The original Nanaimo-Opoly, manufactured by Calgaryopoly Games, Inc., in partnership with the Greater Nanaimo Chamber of Commerce. (RON DALE art/submitted photo)

The original Nanaimo-Opoly, manufactured by Calgaryopoly Games, Inc., in partnership with the Greater Nanaimo Chamber of Commerce. (RON DALE art/submitted photo)

COLUMN: Harbour City all fun and games in Nanaimo-Opoly

New version doesn't have a lot of similarities to chamber of commerce's original version

In Nanaimo-Opoly, it’s easy to build a new downtown hotel.

This summer saw the release of a Harbour City version of Monopoly, one of the best-selling-board games of all time. Victoria’s Outset Media Games created Nanaimo-Opoly in partnership with Walmart Canada and sent the News Bulletin a couple of copies for a giveaway that proved popular with readers.

When the game was released, we in the newsroom scanned the board with interest, curious to see which properties were the most expensive and least expensive (Downtown Nanaimo and the Dinghy Dock Pub, respectively) and which streets and businesses made the cut and which didn’t. Four streets are on the board: Bowen Road, Commercial Street, Front Street, and in something of a surprise, Comox Road. And only five businesses: the Dinghy Dock, the Oxy Pub, Lighthouse Bistro, White Sails Brewing, and, as a bit of an outlier, Regard Coffee Roasters.

RELATED: Nanaimo-Opoly will let board game players deal Harbour City properties

Readers didn’t really debate the board layout; rather, there were a few comments disparaging our fair city.

“I’m wondering if you can put up tents on other people’s property,” posted one reader.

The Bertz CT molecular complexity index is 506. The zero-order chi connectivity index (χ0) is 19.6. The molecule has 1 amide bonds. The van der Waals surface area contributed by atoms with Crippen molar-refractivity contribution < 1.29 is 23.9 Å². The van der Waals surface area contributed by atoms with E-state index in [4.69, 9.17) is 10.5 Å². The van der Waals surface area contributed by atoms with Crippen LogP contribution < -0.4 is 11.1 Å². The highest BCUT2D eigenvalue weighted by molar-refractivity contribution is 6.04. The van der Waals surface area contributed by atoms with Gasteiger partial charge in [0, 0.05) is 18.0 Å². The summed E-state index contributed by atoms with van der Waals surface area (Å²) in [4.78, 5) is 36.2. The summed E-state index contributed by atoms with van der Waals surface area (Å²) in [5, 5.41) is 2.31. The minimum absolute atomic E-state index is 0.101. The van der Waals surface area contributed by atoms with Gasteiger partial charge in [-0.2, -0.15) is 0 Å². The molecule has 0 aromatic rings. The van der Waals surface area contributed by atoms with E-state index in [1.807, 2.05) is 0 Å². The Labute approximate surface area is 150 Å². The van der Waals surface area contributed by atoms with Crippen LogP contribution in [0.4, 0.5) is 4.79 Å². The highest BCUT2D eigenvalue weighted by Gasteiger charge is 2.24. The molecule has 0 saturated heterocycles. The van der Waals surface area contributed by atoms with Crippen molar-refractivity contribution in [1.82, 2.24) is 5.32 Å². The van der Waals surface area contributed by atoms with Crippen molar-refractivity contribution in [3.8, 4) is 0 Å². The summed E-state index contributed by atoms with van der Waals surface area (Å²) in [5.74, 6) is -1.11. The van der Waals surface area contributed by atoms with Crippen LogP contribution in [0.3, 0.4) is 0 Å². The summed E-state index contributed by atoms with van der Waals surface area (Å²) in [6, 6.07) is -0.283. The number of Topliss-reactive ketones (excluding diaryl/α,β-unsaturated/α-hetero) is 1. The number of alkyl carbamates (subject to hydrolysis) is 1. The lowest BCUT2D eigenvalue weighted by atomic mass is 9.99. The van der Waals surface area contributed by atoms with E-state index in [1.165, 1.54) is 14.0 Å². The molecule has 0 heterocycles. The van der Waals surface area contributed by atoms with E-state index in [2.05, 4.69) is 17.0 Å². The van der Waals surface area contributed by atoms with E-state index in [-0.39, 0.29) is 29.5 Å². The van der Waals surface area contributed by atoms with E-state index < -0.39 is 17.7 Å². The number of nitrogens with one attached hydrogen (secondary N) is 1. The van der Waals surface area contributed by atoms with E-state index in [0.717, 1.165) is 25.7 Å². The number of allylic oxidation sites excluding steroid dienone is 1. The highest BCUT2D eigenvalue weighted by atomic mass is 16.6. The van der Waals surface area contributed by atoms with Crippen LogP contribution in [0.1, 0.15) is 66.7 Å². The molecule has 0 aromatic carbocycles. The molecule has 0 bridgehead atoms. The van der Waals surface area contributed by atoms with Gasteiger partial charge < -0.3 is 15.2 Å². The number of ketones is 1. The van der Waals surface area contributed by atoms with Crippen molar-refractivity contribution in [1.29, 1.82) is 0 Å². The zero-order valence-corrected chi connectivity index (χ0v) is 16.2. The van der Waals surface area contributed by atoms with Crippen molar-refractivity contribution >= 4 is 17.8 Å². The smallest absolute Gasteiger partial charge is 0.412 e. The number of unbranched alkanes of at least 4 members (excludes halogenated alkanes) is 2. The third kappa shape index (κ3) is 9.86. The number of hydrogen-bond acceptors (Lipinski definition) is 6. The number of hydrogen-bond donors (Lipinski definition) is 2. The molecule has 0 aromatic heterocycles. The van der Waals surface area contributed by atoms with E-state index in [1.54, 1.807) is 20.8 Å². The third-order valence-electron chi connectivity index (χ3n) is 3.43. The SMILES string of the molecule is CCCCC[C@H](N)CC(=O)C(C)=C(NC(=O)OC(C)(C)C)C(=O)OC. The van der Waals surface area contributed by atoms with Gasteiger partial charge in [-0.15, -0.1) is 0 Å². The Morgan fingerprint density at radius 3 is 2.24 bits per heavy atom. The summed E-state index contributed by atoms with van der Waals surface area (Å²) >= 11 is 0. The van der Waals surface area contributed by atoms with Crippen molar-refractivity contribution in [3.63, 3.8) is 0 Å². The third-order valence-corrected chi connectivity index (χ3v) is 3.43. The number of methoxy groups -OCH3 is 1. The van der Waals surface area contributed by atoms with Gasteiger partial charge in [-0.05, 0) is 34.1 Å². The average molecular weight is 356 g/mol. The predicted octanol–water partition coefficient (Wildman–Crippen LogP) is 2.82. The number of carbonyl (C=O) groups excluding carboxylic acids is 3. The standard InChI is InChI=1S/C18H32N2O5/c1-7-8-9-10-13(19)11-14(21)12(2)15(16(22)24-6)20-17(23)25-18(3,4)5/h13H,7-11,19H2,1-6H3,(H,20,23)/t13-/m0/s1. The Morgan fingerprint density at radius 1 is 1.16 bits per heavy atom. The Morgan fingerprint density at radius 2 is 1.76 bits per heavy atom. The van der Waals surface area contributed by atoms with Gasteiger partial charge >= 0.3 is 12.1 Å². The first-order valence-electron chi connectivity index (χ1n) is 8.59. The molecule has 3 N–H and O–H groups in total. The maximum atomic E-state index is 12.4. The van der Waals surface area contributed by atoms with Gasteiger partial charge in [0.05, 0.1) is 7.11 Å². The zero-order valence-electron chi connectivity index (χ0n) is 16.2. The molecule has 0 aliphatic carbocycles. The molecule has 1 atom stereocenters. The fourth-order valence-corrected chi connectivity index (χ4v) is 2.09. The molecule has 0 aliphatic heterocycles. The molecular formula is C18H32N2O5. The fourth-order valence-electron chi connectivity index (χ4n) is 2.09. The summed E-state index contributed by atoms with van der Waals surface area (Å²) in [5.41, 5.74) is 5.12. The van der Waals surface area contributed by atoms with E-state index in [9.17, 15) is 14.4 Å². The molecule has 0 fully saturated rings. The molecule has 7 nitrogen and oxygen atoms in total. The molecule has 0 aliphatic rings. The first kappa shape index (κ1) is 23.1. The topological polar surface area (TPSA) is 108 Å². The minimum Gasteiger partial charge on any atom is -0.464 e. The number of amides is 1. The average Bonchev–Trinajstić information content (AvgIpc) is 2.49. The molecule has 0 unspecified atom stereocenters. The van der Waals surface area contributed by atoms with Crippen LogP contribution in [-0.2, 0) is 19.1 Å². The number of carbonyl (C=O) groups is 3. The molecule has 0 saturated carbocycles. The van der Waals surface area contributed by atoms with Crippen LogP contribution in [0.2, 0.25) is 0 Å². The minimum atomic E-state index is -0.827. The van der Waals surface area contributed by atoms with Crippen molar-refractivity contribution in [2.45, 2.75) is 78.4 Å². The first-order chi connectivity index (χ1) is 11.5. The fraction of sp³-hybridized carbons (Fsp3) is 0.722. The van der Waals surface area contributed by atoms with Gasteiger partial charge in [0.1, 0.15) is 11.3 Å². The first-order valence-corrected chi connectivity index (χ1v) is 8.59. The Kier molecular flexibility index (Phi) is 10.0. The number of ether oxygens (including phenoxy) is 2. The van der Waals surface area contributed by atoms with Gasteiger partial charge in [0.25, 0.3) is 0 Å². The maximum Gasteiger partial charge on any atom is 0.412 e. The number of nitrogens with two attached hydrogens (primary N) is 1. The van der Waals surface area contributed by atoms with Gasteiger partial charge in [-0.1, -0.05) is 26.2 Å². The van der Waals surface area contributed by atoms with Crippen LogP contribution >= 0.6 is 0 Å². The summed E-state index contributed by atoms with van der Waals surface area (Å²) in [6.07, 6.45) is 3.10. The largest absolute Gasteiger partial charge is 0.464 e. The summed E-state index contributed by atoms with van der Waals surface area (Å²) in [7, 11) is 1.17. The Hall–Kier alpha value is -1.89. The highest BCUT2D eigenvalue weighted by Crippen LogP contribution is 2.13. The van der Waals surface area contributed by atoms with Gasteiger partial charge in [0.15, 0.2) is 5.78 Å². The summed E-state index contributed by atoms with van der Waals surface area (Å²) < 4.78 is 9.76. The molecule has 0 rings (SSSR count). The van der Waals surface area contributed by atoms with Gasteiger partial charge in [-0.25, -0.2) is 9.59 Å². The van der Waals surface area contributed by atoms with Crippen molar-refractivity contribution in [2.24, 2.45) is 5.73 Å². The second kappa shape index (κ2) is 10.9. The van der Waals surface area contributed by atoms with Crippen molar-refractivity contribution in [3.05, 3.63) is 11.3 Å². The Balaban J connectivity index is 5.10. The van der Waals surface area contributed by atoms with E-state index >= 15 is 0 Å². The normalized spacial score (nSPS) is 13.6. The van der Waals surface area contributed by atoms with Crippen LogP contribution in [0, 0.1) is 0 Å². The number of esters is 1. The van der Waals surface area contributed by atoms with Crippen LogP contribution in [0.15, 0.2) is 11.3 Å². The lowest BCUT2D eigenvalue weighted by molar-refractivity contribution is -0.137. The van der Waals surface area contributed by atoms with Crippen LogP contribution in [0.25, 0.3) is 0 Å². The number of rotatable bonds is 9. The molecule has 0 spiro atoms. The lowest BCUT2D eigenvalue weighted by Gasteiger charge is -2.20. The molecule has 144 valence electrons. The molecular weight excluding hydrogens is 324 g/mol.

But it was something else that a few readers pointed out that caught my attention: this is by no means the first-ever edition of Nanaimo-Opoly. Residents recalled that back in the late ’90s, the Greater Nanaimo Chamber of Commerce spearheaded the creation of a Nanaimo-Opoly game as a fundraiser.

Former chamber executive director Joan Hiemstra sent me photos of her copy of that game, and it’s a hoot. The chamber sold spaces on the board, and so every square is business that participated in that initiative. I was glad to see the Nanaimo News Bulletin featured, right in between Archie Johnstone Plumbing and Heating Ltd. and Tom Harris Cellular.

The most expensive ‘property’ in the original Nanaimo-Opoly is Tiah Workman Notary Public, and the least expensive is Nicol Street U-Brew. And you don’t just pass go, collect $200 – you “Go to Fitzwilliam Gate, for fashion, food, unique gifts and more.”

The only two ‘properties’ that can be found on both versions of the game are Woodgrove Centre and Malaspina University-College/Vancouver Island University.

Both versions have localized ‘chance’ and ‘community chest’ equivalents.

“You ate too many oysters at Lighthouse Bistro. Lose one turn,” reads one of the cards in the new game, while the old game laments, “While having lunch with Mayor Gary Korpan, you spill some coffee on him. Pay $20 dry cleaning bill.”

Sadly, neither edition offers Nanaimo-specific tokens such as a Bastion, Nanaimo bar or bathtub, nor any of the reader-suggested tokens, some of them drug paraphernalia, which I won’t detail here. In any case, casting playing pieces would have made producing the game cost-prohibitive, Outset told me.

As the years have gone by, Monopoly has managed to retain its status as a classic game, and is still nearly as much fun as you remember. Nanaimo-Opoly takes Monopoly’s best attributes and adds a little bit of local flair.

There probably aren’t too many board games that can be localized, due to pesky trademark laws, so it’s doubtful we’ll get to sit down anytime soon for a Game of Life: Nanaimo edition, or Settlers of Nanan.

No, Nanaimo isn’t all fun and games. But isn’t it kind of nice to know that on family board game night, it can be?

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